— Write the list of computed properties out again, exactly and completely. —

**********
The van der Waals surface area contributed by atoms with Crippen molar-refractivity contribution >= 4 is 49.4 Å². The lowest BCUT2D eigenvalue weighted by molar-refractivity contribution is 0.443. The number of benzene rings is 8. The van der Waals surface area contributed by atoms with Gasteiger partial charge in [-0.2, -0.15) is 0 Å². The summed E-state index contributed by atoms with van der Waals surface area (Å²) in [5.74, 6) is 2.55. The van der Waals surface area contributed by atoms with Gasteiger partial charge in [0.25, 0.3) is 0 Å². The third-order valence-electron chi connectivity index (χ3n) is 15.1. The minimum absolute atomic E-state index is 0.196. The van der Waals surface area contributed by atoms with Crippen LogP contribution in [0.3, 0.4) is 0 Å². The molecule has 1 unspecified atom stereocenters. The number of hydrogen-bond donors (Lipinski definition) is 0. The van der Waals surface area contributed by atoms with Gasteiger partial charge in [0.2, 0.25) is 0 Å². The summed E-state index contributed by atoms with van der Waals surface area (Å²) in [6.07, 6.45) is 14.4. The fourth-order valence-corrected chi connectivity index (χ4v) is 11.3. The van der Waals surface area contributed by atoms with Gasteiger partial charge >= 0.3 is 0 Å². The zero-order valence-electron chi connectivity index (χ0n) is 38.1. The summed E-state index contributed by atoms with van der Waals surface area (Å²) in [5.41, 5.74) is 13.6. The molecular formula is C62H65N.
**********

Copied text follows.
The van der Waals surface area contributed by atoms with Crippen molar-refractivity contribution >= 4 is 49.4 Å². The lowest BCUT2D eigenvalue weighted by molar-refractivity contribution is 0.443. The number of benzene rings is 8. The van der Waals surface area contributed by atoms with Gasteiger partial charge in [-0.2, -0.15) is 0 Å². The summed E-state index contributed by atoms with van der Waals surface area (Å²) in [5.74, 6) is 2.55. The van der Waals surface area contributed by atoms with Gasteiger partial charge in [0.25, 0.3) is 0 Å². The third-order valence-electron chi connectivity index (χ3n) is 15.1. The minimum absolute atomic E-state index is 0.196. The van der Waals surface area contributed by atoms with Crippen LogP contribution in [0.3, 0.4) is 0 Å². The molecule has 1 unspecified atom stereocenters. The number of hydrogen-bond donors (Lipinski definition) is 0. The van der Waals surface area contributed by atoms with Gasteiger partial charge in [0.2, 0.25) is 0 Å². The summed E-state index contributed by atoms with van der Waals surface area (Å²) in [6.07, 6.45) is 14.4. The fourth-order valence-corrected chi connectivity index (χ4v) is 11.3. The van der Waals surface area contributed by atoms with Gasteiger partial charge >= 0.3 is 0 Å². The zero-order valence-electron chi connectivity index (χ0n) is 38.1. The summed E-state index contributed by atoms with van der Waals surface area (Å²) in [5.41, 5.74) is 13.6. The molecular formula is C62H65N.